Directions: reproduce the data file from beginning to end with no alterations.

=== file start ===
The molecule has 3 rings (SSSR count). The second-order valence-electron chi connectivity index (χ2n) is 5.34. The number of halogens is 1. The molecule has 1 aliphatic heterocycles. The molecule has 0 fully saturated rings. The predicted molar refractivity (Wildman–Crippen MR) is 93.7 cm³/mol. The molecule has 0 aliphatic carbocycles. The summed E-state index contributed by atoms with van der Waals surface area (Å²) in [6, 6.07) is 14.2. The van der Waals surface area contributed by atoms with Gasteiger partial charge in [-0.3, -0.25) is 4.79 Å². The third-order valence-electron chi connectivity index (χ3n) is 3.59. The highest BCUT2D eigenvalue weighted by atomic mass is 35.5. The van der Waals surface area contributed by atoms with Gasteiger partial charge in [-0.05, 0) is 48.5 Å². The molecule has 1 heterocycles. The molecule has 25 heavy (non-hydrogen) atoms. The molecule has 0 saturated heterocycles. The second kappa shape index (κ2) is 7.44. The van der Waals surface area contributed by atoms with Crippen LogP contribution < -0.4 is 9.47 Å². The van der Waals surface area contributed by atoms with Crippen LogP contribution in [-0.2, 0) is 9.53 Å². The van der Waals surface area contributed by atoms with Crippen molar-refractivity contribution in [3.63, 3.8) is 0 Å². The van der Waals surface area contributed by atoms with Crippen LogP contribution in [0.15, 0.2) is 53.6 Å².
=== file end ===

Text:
The molecule has 3 rings (SSSR count). The second-order valence-electron chi connectivity index (χ2n) is 5.34. The number of halogens is 1. The molecule has 1 aliphatic heterocycles. The molecule has 0 fully saturated rings. The predicted molar refractivity (Wildman–Crippen MR) is 93.7 cm³/mol. The molecule has 0 aliphatic carbocycles. The summed E-state index contributed by atoms with van der Waals surface area (Å²) in [6, 6.07) is 14.2. The van der Waals surface area contributed by atoms with Gasteiger partial charge in [-0.3, -0.25) is 4.79 Å². The third-order valence-electron chi connectivity index (χ3n) is 3.59. The highest BCUT2D eigenvalue weighted by atomic mass is 35.5. The van der Waals surface area contributed by atoms with Gasteiger partial charge in [-0.05, 0) is 48.5 Å². The molecule has 1 heterocycles. The molecule has 25 heavy (non-hydrogen) atoms. The molecule has 0 saturated heterocycles. The second kappa shape index (κ2) is 7.44. The van der Waals surface area contributed by atoms with Crippen LogP contribution < -0.4 is 9.47 Å². The van der Waals surface area contributed by atoms with Crippen LogP contribution in [-0.2, 0) is 9.53 Å². The van der Waals surface area contributed by atoms with Crippen molar-refractivity contribution in [3.63, 3.8) is 0 Å². The van der Waals surface area contributed by atoms with Crippen LogP contribution in [0.15, 0.2) is 53.6 Å².